HOUSEHOLD MAGICFirst, you find a jar of figs
that's stood too long preserved
to eat without some fear
of poisoning. Then you pry
it open with a silver knife
you borrow from you mother's
chest of tarnished treasures. Lift
the jar up to your nose and breathe
the fumes that sugar makes,
with lemon. Think, "This smells
too good to throw away . . . ."
But do it anyway, to squash
suspicion. Just not in the trash
or compost pile, not with sugar.
You need a hole in the front yard
where every summer someone
twists an ankle or trips and falls,
where every summer you have stood
and said, "We need to fill this in."
Then toss it, after dark, when no one's
looking in your yard, and lights are out,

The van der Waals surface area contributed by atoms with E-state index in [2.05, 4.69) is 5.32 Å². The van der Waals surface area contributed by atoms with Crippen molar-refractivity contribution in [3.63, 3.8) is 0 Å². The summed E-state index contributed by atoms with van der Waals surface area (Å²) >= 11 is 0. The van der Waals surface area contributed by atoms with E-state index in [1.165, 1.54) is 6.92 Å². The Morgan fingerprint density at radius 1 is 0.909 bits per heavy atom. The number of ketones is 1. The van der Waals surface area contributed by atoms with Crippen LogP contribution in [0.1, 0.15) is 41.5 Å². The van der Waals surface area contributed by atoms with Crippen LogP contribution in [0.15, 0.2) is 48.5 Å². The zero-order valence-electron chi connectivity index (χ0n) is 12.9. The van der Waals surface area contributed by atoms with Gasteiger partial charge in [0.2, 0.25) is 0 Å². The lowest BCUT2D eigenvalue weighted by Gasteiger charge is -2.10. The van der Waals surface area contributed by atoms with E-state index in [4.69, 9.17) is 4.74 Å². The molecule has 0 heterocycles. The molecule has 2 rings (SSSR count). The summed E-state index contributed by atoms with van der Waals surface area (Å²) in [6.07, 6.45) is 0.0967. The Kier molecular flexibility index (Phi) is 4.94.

and winter's cold, and you are sleeveless.
You have to make an incantation,
something like "Here's to fig preserves."
By spring, nothing will have happened,
except you will respect your mother more
for growing figs; and you will start letting
go of jars you've kept for years,
preserving figs and grapes you won't eat,
not in this lifetime anyway, as if
your house is a pyramid instead of
just a country home. Out front,
you plant a brown Turkey fig to seal
the hole and it reaches for the sun.
Copyright 2000, Felicia Mitchell
Felicia Mitchell teaches creative writing at Emory & Henry College.
Her poems have appeared in various journals and anthologies.
Her chapbook Earthenware Fertility Figure was a 1999 first-place
Switched-on Gutenberg/Vol. 4, No. 2